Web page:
The Task Force is Co-Chaired by Rep. Gattis, R-Wasilla, and Rep. Tammie Wilson, R-North Pole/Fairbanks, Chair of the House Finance Subcommittee on Education & Early Development. Filling the slots created by HR 8, members include Rep. Charisse Millett, Co-Chair House Energy Committee, Andy Baker, NANA member, Jerry Covey and David Nees, Educators, and Andrew Halcro and ... me, Business persons.
As outlined in HR 8, the purpose of the Task Force is, among other things, is to examine "the efficiency and effectiveness of public education delivery in the state, including (1) the ability of the state's public schools to prepare students for various rewarding careers; and (2) all aspects of public education funding in the state."
I applied to serve on the Task Force because it is a key place where the rubber is going to meet the road on state budget issues. As the readers of these pages will know I have written and spoken extensively over the last few years on state fiscal policy. My concern, shared by an increasing number, is that the state is heading toward a serious fiscal crisis, brought about by unsustainable state spending levels. As a report earlier this year by the University of Alaska-Anchorage Institute of Social and Economic Research (ISER) put it, "[r]easonable assumptions about potential new revenue sources suggest we do not have enough cash in reserves to avoid a severe fiscal crunch soon after 2023, and with that fiscal crisis will come an economic crash."
The solution to that challenge is to reduce state spending, now, to sustainable levels. As the ISER report explains, "What can the state do to avoid a major fiscal and economic crisis? The answer is to save more and restrict the rate of spending growth. All revenues above the sustainable spending level of $5.5 billion ...would be channeled into savings." Similar to an individual's 401(k), the savings in turn would create an investment "nest egg" from which revenue can be drawn in future years to sustain state spending when oil revenues are no longer able to do so.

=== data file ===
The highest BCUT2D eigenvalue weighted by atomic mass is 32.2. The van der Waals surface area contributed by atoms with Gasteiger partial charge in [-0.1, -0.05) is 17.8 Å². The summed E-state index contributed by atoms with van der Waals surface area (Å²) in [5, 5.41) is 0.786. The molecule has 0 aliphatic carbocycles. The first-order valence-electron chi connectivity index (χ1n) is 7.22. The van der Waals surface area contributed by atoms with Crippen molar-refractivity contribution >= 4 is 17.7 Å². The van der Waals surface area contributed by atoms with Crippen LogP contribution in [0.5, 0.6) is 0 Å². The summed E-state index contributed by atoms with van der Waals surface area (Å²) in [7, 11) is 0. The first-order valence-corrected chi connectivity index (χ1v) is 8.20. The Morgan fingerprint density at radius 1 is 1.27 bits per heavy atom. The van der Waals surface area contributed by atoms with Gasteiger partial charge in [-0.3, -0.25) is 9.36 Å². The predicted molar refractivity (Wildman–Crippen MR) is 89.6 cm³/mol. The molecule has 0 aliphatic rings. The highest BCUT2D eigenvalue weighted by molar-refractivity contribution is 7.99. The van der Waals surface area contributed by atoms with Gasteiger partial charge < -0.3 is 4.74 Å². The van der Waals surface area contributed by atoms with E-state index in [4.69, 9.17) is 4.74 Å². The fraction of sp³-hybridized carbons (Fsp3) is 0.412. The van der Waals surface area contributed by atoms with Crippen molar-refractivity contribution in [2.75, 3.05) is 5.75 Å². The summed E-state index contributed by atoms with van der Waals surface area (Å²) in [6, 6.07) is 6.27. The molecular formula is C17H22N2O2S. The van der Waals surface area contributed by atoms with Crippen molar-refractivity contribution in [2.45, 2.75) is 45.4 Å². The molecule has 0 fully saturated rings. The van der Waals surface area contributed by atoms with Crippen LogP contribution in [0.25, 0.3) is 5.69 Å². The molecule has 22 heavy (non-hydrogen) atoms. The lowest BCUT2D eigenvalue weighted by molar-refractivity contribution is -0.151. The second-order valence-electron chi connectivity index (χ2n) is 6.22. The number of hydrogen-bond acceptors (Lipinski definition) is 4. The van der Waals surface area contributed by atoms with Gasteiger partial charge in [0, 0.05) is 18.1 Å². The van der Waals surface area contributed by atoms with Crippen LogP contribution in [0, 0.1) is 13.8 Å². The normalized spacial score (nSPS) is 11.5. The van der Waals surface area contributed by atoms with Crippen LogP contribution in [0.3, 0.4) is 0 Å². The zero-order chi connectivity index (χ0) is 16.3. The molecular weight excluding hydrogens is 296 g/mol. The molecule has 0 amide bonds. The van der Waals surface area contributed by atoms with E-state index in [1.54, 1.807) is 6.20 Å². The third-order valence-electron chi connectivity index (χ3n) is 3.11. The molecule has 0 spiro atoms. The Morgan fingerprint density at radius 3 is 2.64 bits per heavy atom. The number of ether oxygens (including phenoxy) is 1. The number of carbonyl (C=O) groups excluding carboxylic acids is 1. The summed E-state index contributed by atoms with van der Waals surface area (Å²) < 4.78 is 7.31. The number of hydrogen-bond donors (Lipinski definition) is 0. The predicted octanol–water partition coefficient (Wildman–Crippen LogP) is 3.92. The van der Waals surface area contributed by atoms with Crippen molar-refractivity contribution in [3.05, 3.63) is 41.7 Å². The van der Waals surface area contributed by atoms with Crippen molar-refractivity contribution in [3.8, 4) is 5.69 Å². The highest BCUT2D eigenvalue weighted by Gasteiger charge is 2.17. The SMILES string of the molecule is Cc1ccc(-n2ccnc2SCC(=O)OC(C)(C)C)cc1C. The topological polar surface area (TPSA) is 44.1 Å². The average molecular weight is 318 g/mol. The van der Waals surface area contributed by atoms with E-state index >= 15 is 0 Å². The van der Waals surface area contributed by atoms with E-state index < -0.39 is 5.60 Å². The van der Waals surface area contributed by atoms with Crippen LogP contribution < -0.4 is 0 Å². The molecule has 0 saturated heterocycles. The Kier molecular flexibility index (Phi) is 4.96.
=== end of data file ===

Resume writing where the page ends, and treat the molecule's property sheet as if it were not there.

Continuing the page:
Education spending currently is the largest consumer of General Fund monies in the state Operating Budget and, even though spending on health and social services is growing at a faster rate, when combined with the University budget education spending will remain so through the end of this decade. The size and rate of growth in education spending over the last few years has been one of the largest factors contributing to the increase of overall General Fund spending to record and unsustainable levels. If the state is going to avoid the "economic crash" forecast by ISER, state education spending levels not only have to be stabilized, they have to be reduced.
Literally, we are at the point where today's spending levels are robbing the state of the ability to pay for even basic education services for tomorrow's generations.
I view this Task Force as being a critical component of the efforts to address the state's fiscal crisis and look forward to participating in its efforts. We will keep readers updated on its progress on these pages and elsewhere.